Originally part of Pauillac’s impressive Pichon Longueville estate, Pichon Longueville-Baron, or Pichon-Baron, came into its own after the death of its long-time manager, Baron Joseph de Pichon Longueville. Dividing the estate equally among his three daughters and two sons, the Baron set the course for the subsequent emergence of Pichon-Lalande, run by his daughter, Virginie de Lalande, and its sister château, Pichon-Baron, which landed under the direction of her two brothers.
While Pichon-Lalande has historically enjoyed a reputation for its femininity, Pichon-Baron is a testament to the opposite. In contrast to Pichon-Lalande’s soft, fruity, rich Merlot-driven wines, Pichon-Baron presents a more assertive, masculine style dominated by Cabernet Sauvignon. Baron Raoul de Pichon Longueville oversaw both estates for several years until they were permanently divided, and the Pichon-Longueville family retained management until 1933, when the property was sold to the Bouteiller family who owned the château for the next 50 years. Lacking investors, Pichon-Baron experienced an uninspired stretch during the 60s and 70s, but had an impressive comeback after its 1987 acquisition by the AXA Insurance Group. AXA immediately implemented a major restoration, and updated the winemaking environment by introducing leading-edge technology, including satellite imagery, to the property. The company also recruited Jean-Michel Cazes of Château Lynch-Bages as its new General Manager and Jean-René Matignon to its tasting team, leading the château in its production of classic vintages as soon as 1989.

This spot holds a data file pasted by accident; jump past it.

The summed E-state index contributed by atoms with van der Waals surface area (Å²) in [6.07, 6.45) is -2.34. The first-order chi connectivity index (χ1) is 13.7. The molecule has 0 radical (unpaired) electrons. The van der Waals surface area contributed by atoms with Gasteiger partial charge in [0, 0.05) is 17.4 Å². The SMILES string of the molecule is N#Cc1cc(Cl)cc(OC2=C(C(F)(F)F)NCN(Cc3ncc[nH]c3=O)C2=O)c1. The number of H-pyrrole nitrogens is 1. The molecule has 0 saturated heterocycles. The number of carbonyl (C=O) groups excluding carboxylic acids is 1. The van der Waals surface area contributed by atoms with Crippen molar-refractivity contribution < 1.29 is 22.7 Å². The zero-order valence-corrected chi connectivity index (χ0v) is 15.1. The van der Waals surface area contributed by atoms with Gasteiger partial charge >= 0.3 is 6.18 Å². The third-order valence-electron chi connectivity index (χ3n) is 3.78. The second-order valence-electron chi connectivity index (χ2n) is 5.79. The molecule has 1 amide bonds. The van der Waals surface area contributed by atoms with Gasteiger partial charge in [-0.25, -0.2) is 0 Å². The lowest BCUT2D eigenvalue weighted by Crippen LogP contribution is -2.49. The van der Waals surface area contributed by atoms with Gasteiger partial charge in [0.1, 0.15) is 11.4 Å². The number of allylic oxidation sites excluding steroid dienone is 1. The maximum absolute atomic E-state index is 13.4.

While its Grand Vin continues to impress, the château also produces two second wines, Les Tourelles de Longueville and Les Griffons de Pichon-Baron. Dark, full-bodied and always elegant, the wines of Château Pichon-Baron have been reinvented to represent Bordeaux in all the best possible ways.